Ranking this week's policy statements by central banks

More than a dozen central banks published press statements after their policy decisions this week.
I ranked them, naturally very subjectively, by readability and by clarity of messages and reasoning behind a decision.

Leaders

1. Norges Bank

Clear winner with its concise, five-para statement on a 25 basis point rate cut including nice quotes from Governor Øystein Olsen:

"Growth prospects for the Norwegian economy have weakened somewhat and inflation is expected to moderate further out. The Board has therefore decided to lower the key policy rate."
"The current outlook for the Norwegian economy suggests that the key policy rate may be reduced further in the course of the year."

2. Bank of England

Runner-up with a statement providing the outlook for future evolution of interest rates in a transparent fashion, even though MPC members felt tempted to hedge their bets:

... the MPC judged it appropriate to leave the stance of monetary policy unchanged. The MPC’s best collective judgement is that it is more likely than not that Bank Rate will need to increase over the forecast period to ensure inflation returns to the target in a sustainable fashion.
All members agree that, given the likely persistence of the headwinds weighing on the economy, when Bank Rate does begin to rise, it is expected to do so more gradually and to a lower level than in recent cycles. This guidance is an expectation, not a promise. The actual path Bank Rate will follow over the next few years will depend on the economic circumstances.

3. South African Reserve Bank

Bronze medalist with its informative statement on what led to its decision on a 25 basis point rate hike, after a tight 3-3 vote:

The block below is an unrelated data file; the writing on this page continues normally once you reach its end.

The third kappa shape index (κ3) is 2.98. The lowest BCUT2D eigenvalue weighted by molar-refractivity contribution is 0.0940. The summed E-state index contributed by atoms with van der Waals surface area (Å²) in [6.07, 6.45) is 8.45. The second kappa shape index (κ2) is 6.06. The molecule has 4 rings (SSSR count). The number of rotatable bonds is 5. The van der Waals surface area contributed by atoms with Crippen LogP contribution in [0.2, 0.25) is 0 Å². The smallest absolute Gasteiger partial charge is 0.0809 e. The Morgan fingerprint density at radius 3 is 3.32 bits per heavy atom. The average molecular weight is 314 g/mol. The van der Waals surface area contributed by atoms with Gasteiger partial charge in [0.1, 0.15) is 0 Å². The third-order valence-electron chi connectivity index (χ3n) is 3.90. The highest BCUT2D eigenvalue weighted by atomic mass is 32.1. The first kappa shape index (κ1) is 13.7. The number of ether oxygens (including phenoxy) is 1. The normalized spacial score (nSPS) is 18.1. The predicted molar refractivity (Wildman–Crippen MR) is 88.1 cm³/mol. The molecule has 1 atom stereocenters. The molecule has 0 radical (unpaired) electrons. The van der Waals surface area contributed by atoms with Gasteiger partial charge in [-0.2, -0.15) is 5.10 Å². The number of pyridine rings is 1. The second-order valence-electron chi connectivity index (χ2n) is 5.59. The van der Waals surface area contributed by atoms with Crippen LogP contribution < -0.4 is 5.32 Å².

While the evolution of inflation expectations is critical, at this stage there is no clear evidence of a deterioration in longer-term inflation expectations, but they remain at an elevated level.
Given the upside risks to the inflation forecast and the protracted period of the expected breach, the MPC decided that further tightening was required to complement the previous moves... Three members favoured a 25 basis point increase while three members preferred no change. Ultimately the committee decided on an increase.

4. Swiss National Bank

Close fourth with its elaborate statement on maintaining its expansionary monetary policy:

The Swiss franc is still significantly overvalued. Negative interest is making Swiss franc investments less attractive. At the same time, the SNB will remain active in the foreign exchange market, in order to influence exchange rate developments where necessary.
The negative interest rate and the SNB’s willingness to intervene in the foreign exchange market serve to ease pressure on the Swiss franc. The SNB’s monetary policy is thus helping to stabilise price developments and support economic activity.

5. Federal Reserve

Taking the fifth place for the FMOC's post-meeting statement with its usual code words. The language underlined the image of the data-driven Fed:

"The Committee expects that economic conditions will evolve in a manner that will warrant only gradual increases in the federal funds rate... However, the actual path of the federal funds rate will depend on the economic outlook as informed by incoming data."

6. Bank of Japan

Complex, though still quite clear and very transparent statement, including detailed information on the votes on individual policy motions presented during policy deliberations:

The Bank will continue with "Quantitative and Qualitative Monetary Easing (QQE) with a Negative Interest Rate," aiming to achieve the price stability target of 2 percent, as long as it is necessary for maintaining that target in a stable manner. It will examine risks to economic activity and prices, and take additional easing measures in terms of three dimensions -- quantity, quality, and the interest rate -- if it is judged necessary for achieving the price stability target.